Johnson ready to be put on the spot as Capello explores his options
Among the England players practising taking penalties at their training base in Irdning this weekend was the 22-year-old Adam Johnson, who, by all accounts, dispatched his without any nerve at all in front of a crowd of a dozen curious locals in the adjoining children's playground.
The setting does not compare to the intense pressure that Johnson is likely to feel if, should he make Fabio Capello's final 23-man World Cup squad, he is called upon to take a spot-kick in the feverish atmosphere of Soccer City in Johannesburg or the Green Point Stadium in Cape Town. But you have to start somewhere and Johnson is one of those players who has impressed Capello so much that he will surely figure tonight in the friendly against Mexico at Wembley .
The player Johnson is most commonly compared to is Chris Waddle, a fellow son of the north-east whose miss from the penalty spot in 1990 signalled the end of England's involvement in that World Cup. Johnson has never before played for England but ever since his move to Manchester City from Middlesbrough in January he has felt like Capello's potential wildcard.
Capello said last week that he expected to see something from Johnson during the build-up that would convince him the player had to go to South Africa. "He is one player who is really good and he has played really well in important games, not easy games, for Manchester City," Capello said. "He has improved a lot, he is a really, really good player. I selected him because I think he can stay with us.
"He is young and the World Cup is different. There is the pressure; the level of the games at the World Cup is really high. I don't know if he will be with us, but he can play and his future is with the national team."
Tonight's team against Mexico will be the first glimpse into what Capello has in mind for his side come 12 June against the United States. There will be no Gareth Barry, who will be examined by a specialist tomorrow, or John Terry, Frank Lampard, Ashley Cole, Joe Cole or David James but that will allow us to see who among the next level have caught Capello's eye.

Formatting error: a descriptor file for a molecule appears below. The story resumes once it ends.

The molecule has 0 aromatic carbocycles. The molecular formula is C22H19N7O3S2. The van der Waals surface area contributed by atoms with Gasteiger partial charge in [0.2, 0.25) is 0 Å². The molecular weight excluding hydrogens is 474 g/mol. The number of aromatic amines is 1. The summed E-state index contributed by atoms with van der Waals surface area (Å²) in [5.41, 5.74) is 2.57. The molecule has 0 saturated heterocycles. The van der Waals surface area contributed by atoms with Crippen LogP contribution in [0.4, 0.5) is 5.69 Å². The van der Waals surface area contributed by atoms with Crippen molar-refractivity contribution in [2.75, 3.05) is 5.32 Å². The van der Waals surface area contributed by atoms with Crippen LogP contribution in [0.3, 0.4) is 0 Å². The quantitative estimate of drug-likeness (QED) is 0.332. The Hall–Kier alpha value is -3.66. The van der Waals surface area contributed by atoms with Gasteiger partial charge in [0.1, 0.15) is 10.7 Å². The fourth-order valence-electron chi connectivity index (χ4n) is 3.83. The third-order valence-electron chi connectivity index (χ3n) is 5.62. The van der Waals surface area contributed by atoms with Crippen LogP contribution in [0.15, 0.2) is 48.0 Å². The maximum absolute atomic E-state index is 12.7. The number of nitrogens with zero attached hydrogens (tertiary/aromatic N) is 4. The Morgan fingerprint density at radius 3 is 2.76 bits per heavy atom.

Joe Hart and Robert Green will each get 45 minutes in the absence of James. James Milner will potentially play in Barry's role and the possibility of Ledley King at centre-back and Jamie Carragher at right-back will make this team look very different to any Capello has picked previously. He has also never had Johnson or Aaron Lennon – the two contenders for the left side – in an England team of before.
Whether Wayne Rooney is partnered by Emile Heskey or Steven Gerrard, Capello said last week that his intention was to see how his players operate in a different kind of formation. "My plan is to play two styles," he said. "You can play the forwards in different positions, but it depends on the game, the injuries to players, the opponents, it depends on a lot of things. We have a lot of options.
"Also during the game we might change the style. I remember in one game I changed the style four or five times and changed the position of the players. You have to read what is happening and choose the best positions. I want flexibility.
"My style was always 4-4-2 or 4-3-1-2 with Steven Gerrard free behind the two forwards and with Roma I played three centre-backs. We have to practise [that system in Austria] because in any moment it is possible that you might have to use this during one game. If you have to play 10 players against 11, for example. You have to prepare for these things."
After Italy, Capello's squad has the highest average age of any at the World Cup this summer but he was dismissive of any suggestion that this could be a factor in their performance. "I'm not concerned about the age because the World Cup is not long, it's only seven games," he said.
After tonight, England will return to Austria where they play their final warm-up game against Japan in Graz on Sunday. Then they return home and Capello will probably break the bad news to the seven who are not part of the final 23-man squad with a phone call a week tomorrow. "That decision," he said last week, "will be the hardest."
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